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New Primary Care Codes for Telehealth, Preventive Care


Physicians get a lot of phone calls, which - the business savvy physician might point out - they don't usually get paid for. However, a new Medicare code could now pay for that.

Physicians get a lot of phone calls, which — the business savvy physician might point out — they don’t usually get paid for. However, a new Medicare code could now pay for that.

Currently, Medicare will pay for primary care management services if they are a part of a face-to-face visit. The Centers of Medicare and Medicaid (CMS) has proposed to pay for specific non face-to-face visits, particularly for complex chronic care management services. These services would include communicating with other treating health professionals and medication management.

Medicare would pay “through two G-codes for establishing of a plan of care and furnishing care management over 90-day periods,” according to the CMS proposal.

One of these codes expands billable telehealth services, now including certain rural areas near urban areas that have a shortage of physicians.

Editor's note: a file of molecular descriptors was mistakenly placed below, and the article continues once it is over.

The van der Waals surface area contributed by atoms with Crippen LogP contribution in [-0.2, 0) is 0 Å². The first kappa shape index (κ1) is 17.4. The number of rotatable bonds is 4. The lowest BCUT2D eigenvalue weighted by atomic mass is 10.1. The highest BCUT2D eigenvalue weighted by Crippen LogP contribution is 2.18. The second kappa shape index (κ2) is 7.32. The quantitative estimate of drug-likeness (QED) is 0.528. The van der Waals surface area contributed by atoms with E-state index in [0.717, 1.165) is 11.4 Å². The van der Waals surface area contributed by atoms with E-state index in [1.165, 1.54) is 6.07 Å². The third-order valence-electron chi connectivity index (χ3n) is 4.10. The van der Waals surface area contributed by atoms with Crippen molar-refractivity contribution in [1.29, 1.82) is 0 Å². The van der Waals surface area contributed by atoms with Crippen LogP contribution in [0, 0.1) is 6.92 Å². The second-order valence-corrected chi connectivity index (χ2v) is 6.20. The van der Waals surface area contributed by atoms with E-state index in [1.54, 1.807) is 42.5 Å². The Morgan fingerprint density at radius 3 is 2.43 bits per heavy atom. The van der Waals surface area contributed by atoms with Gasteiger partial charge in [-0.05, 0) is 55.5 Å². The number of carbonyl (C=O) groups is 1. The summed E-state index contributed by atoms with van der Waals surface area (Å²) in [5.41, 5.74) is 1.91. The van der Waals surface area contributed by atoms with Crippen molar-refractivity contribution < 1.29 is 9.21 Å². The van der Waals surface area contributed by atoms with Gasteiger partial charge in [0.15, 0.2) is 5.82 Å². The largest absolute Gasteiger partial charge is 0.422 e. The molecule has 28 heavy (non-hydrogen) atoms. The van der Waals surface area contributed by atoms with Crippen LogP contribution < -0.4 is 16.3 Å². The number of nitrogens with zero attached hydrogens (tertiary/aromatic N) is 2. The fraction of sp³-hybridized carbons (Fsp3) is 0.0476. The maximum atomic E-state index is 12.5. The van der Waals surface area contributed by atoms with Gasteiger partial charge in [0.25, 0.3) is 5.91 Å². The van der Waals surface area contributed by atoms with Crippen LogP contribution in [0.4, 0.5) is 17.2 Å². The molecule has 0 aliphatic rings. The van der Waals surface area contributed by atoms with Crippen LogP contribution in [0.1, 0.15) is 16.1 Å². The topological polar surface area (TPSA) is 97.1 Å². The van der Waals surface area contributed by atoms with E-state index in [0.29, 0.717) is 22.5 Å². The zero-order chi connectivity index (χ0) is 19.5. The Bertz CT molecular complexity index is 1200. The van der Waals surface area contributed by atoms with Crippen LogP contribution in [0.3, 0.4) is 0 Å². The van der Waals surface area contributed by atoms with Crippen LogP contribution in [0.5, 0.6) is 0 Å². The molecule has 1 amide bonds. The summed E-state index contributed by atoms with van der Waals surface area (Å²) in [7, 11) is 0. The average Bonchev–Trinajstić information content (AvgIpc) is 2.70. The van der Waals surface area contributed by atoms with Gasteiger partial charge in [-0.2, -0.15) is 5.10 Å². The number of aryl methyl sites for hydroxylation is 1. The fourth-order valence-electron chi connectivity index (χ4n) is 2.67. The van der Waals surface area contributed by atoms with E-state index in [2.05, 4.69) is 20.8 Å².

The new fee schedule also adjusts misvalued codes, which would raise payment rates for evaluation and management services by as much as 3%, according to the American Academy of Family Physicians (AAFP)

"Such changes demonstrate CMS' intent to support primary care through policies that promote comprehensive and continuous care," Jeff Cain, MD, president of AAFP, said in a statement.

Unfortunately, there will be no change on the sustainable growth rate. The most recent estimate from CMS was that the physician fee schedule update would be a 24.4% reduction, which more than negates the small payment increases from code adjustments and new codes, Cain points out.

"If Congress fails to avert this disastrous pay cut before 2014, family physicians once again will be forced to choose between caring for Medicare beneficiaries at a significant financial loss or ending their participation in Medicare," Cain said.

According to an analysis by AAFP, the pending SGR reduction would mean that the average family physician could lose $89,763 in revenues in 2014.

"No small business can sustain itself in the face of such drastic revenue reductions," Cain said.

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